The Daily Citizen, a publication of Focus on the Family, offered analysis of the issue:
Despite the 9-0 win, there was some division on the conservative side of the court, and ominous warnings that the decision did not go far enough and left the important issue behind this case and many other religious freedom cases for another day.
The Fulton decision can probably be better understood as 6 votes for what Chief Justice Roberts wrote, and 3 votes castigating what Roberts wrote and concurring only in the ultimate result.
Alito, joined by Thomas and Gorsuch, wanted this case to address Employment Div. v. Smith and overrule it. Smith is a 6-3 decision from 1990, written by Justice Scalia, which says that “neutral and generally applicable” laws will be upheld when challenged, even if they negatively impact religious freedom. Unless a law directly targets religion, it is usually upheld under Smith. Public criticism of Smith led to the passage in 1993 of the federal Religious Freedom Restoration Act (RFRA) in an attempt to return to the pre-Smith protections for religious freedom.
Dr. Sharen Ford, director of foster care and adoption at Focus on the Family, told Pregnancy Help News the unanimous ruling was a statement from the Supreme Court that “gives glory and honor to God, it blesses the children, and it gives Catholic Social Services the opportunity to continue to do what God has called and ordained them to do.”
However, the decision did not go far enough, Ford said.
“The decision was very narrow,” she said. “It only applies to this specific case and there are alternative routes the City of Philadelphia could take to essentially dismiss the outcome of this case and bring the agency back to square one.”
People of faith and especially faith-based organizations were hoping the justices would address the issue of religious freedom from a broader perspective, Ford added, but the justices did not do so.
“It’s as if they’ve kicked the can farther down the road on that broader conversation,” said Ford.
Nonetheless, the decision is still a win and deserves to be celebrated, she said.
“It reminds these faith-based foster care and adoption agencies to stand fast to what God has called them to do,” Ford said. “It encourages them not to give in and to remember why God called them to this work.”
“God said we’d be tested, tried, and attacked – but stand firm in what you know God has called you to do,” she continued. “This decision encourages agencies to continue forward in prayer, trusting that God will work out the details.”
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Focus on the Family President Jim Daly said, “that all nine justices on the Supreme Court acknowledge the value and historical precedence in allowing faith-based foster care and adoption agencies to continue operating according to their religious principles is welcome in a culture that is increasingly antagonistic toward our deeply held beliefs.”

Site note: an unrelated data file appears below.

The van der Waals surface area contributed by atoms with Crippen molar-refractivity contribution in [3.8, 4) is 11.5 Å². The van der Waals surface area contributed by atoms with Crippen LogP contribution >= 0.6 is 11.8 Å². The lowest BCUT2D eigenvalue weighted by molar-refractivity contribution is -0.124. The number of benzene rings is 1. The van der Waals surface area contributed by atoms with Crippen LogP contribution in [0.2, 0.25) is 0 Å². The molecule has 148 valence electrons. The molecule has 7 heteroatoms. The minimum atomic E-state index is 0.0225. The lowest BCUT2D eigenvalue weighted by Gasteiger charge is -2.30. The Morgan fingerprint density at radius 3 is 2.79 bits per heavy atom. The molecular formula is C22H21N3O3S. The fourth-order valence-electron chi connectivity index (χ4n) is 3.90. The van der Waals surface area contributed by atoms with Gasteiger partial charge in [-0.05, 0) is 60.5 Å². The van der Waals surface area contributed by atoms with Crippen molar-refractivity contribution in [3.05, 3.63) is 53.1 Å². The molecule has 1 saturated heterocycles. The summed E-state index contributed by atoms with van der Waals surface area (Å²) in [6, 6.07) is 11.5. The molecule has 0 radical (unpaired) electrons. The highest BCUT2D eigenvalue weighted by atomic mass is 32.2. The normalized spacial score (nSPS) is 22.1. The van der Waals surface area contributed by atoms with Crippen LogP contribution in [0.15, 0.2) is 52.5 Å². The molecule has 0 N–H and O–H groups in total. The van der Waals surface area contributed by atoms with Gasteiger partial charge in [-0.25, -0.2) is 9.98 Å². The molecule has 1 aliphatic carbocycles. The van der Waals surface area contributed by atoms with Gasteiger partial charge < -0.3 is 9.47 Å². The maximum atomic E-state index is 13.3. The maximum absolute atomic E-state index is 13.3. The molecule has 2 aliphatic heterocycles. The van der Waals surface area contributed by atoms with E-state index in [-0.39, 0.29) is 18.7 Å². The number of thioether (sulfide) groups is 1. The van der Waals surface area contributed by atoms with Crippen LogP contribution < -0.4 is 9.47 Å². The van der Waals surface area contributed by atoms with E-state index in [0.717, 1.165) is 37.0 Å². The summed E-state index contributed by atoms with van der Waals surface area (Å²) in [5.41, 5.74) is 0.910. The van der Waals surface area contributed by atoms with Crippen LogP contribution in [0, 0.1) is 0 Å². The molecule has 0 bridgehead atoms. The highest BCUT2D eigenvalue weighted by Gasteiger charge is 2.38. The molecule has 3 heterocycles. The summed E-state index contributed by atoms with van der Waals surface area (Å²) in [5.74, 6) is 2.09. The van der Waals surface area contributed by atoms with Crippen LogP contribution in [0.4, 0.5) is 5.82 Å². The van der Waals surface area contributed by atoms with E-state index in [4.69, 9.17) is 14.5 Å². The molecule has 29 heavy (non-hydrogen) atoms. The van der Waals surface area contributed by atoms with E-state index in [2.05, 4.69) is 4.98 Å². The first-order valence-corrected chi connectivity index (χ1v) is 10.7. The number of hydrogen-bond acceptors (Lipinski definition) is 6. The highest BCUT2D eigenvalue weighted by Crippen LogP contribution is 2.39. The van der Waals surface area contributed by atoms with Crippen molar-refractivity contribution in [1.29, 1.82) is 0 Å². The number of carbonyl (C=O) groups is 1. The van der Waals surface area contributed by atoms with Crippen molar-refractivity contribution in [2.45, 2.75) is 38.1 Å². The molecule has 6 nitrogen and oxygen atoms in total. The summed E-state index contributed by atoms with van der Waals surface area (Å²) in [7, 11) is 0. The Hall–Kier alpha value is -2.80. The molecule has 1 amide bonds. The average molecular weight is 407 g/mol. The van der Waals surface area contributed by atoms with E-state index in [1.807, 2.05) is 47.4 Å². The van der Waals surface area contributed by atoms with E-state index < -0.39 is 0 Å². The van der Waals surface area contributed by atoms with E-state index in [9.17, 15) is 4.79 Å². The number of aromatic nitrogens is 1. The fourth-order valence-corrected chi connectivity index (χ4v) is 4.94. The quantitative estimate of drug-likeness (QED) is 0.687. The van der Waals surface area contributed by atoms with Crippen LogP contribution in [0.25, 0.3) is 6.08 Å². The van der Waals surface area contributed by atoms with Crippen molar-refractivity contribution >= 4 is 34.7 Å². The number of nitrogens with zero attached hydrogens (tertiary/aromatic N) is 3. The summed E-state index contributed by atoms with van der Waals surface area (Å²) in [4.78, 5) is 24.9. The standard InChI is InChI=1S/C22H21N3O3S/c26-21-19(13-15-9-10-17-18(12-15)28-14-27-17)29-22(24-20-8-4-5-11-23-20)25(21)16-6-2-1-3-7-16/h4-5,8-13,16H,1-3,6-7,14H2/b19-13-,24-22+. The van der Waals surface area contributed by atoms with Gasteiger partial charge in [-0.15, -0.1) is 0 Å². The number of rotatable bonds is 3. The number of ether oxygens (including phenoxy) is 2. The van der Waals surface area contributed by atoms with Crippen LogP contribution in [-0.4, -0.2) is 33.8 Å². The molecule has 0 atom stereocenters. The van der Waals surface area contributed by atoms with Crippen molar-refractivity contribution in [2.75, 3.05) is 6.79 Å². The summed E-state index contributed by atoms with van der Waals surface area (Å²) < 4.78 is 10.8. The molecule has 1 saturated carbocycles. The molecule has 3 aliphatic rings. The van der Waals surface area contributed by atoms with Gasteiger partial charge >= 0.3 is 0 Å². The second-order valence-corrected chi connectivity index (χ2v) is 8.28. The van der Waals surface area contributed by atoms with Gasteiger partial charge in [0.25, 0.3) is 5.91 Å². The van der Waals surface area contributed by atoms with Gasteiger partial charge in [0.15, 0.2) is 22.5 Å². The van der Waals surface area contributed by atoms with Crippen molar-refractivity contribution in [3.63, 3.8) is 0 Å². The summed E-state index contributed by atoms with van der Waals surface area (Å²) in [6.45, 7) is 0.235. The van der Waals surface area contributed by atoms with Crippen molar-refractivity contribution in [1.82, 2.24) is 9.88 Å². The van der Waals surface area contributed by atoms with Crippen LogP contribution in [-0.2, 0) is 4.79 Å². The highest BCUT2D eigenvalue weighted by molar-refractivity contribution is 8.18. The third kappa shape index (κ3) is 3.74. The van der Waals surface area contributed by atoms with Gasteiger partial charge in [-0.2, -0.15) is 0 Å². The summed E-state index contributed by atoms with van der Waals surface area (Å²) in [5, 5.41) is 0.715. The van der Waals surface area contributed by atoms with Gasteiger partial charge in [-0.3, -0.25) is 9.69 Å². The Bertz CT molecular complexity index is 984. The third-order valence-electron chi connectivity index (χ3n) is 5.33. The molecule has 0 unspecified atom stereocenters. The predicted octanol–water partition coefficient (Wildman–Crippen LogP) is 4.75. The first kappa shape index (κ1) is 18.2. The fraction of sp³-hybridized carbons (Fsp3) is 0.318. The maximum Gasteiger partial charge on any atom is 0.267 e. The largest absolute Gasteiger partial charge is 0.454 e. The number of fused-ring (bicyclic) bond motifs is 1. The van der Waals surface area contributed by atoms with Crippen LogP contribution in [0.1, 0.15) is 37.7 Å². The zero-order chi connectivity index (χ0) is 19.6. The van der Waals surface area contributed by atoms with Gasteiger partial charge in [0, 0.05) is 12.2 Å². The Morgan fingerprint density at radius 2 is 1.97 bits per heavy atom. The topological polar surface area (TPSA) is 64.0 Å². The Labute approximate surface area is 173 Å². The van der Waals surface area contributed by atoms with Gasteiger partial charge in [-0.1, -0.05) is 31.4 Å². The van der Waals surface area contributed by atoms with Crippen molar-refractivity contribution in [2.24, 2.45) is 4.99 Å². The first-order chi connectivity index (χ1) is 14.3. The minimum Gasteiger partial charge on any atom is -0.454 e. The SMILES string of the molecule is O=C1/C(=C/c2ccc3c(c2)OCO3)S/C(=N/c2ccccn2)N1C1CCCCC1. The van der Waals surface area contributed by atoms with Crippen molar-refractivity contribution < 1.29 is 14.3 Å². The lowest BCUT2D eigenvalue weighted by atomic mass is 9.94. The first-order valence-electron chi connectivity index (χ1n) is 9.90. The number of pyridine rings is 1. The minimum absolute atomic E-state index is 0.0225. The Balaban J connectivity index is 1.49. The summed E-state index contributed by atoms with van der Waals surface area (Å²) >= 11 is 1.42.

“Churches and religious organizations have been a strong and fruitful source of finding children safe and loving homes, and they now have the freedom to do so without governmental interference,” said Daly. “We rejoice with the children who will be served as a result of this decision and pray families will partner with these organizations to serve as a source of hope for those most in need.”
Heartbeat’s leaders also looked toward prevailing in the mission of serving children and families in a continued spirit of hope, because of the decision, the commitment of those who serve in pregnancy help, and with trust in the Lord.
"The Supreme Court affirmed Catholic Social Services right to its own view, and preference for, marriage between a man and a woman,” Godsey said. “Where the need is great and growing, such as serving foster children and adoption placements, it is critical for the government to engage, not exclude, valuable faith-based agencies.”
“The SCOTUS unanimous decision reinforces the notion that helping nourish healthy family connections as a collective community concern," he said.
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McDowell said the fact that this issue is getting the attention it deserves is in itself hopeful.
“The unanimous decision does give a message of hope,” stated McDowell.
She said she was grateful for those who stay in the battle, from those called to uphold human identity in the courts to those called to serve woman, children, and families.
“In the world of pregnancy help we see daily victories of lives changed - Women and children whose lives are saved and changed,” McDowell said. “We see families saved and changed. We see how what we do changes the trajectory of generations. What an honor for us to be the hope and point to hope in our generation.”
Editor's note: Heartbeat International manages Pregnancy Help News.